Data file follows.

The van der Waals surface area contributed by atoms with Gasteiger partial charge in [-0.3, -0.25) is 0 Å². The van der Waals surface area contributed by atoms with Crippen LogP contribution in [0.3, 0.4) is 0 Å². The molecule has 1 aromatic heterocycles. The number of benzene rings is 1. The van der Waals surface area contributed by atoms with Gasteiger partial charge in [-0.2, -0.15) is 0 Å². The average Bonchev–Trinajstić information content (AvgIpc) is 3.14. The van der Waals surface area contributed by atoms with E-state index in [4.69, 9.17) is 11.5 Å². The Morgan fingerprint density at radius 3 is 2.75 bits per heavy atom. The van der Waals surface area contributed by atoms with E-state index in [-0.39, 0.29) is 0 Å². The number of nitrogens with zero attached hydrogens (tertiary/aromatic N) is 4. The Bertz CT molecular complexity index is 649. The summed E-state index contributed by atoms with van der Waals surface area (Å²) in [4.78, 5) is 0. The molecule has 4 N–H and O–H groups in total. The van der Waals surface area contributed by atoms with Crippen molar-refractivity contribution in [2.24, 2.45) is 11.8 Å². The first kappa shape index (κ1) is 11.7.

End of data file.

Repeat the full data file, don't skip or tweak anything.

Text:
The van der Waals surface area contributed by atoms with Gasteiger partial charge in [-0.3, -0.25) is 0 Å². The van der Waals surface area contributed by atoms with Crippen LogP contribution in [0.3, 0.4) is 0 Å². The molecule has 1 aromatic heterocycles. The number of benzene rings is 1. The van der Waals surface area contributed by atoms with Gasteiger partial charge in [-0.2, -0.15) is 0 Å². The average Bonchev–Trinajstić information content (AvgIpc) is 3.14. The van der Waals surface area contributed by atoms with E-state index in [4.69, 9.17) is 11.5 Å². The Morgan fingerprint density at radius 3 is 2.75 bits per heavy atom. The van der Waals surface area contributed by atoms with E-state index in [-0.39, 0.29) is 0 Å². The number of nitrogens with zero attached hydrogens (tertiary/aromatic N) is 4. The Bertz CT molecular complexity index is 649. The summed E-state index contributed by atoms with van der Waals surface area (Å²) in [4.78, 5) is 0. The molecule has 4 N–H and O–H groups in total. The van der Waals surface area contributed by atoms with Crippen molar-refractivity contribution in [2.24, 2.45) is 11.8 Å². The first kappa shape index (κ1) is 11.7.